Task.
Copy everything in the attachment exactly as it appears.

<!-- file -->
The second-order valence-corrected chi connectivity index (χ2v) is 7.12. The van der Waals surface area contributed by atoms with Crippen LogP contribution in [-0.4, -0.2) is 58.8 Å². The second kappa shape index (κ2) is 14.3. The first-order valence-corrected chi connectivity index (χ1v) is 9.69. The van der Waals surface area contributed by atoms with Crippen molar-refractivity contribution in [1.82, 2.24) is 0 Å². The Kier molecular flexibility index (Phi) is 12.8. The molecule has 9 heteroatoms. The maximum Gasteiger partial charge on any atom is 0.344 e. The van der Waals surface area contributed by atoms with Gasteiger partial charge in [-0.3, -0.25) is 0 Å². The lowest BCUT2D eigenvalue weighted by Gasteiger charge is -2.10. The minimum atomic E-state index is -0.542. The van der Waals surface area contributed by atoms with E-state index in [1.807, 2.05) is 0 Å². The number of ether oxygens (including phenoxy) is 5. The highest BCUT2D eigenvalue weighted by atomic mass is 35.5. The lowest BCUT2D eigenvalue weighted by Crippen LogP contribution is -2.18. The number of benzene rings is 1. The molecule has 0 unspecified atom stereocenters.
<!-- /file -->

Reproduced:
The second-order valence-corrected chi connectivity index (χ2v) is 7.12. The van der Waals surface area contributed by atoms with Crippen LogP contribution in [-0.4, -0.2) is 58.8 Å². The second kappa shape index (κ2) is 14.3. The first-order valence-corrected chi connectivity index (χ1v) is 9.69. The van der Waals surface area contributed by atoms with Crippen molar-refractivity contribution in [1.82, 2.24) is 0 Å². The Kier molecular flexibility index (Phi) is 12.8. The molecule has 9 heteroatoms. The maximum Gasteiger partial charge on any atom is 0.344 e. The van der Waals surface area contributed by atoms with Gasteiger partial charge in [-0.3, -0.25) is 0 Å². The lowest BCUT2D eigenvalue weighted by Gasteiger charge is -2.10. The minimum atomic E-state index is -0.542. The van der Waals surface area contributed by atoms with E-state index in [1.807, 2.05) is 0 Å². The number of ether oxygens (including phenoxy) is 5. The highest BCUT2D eigenvalue weighted by atomic mass is 35.5. The lowest BCUT2D eigenvalue weighted by Crippen LogP contribution is -2.18. The number of benzene rings is 1. The molecule has 0 unspecified atom stereocenters.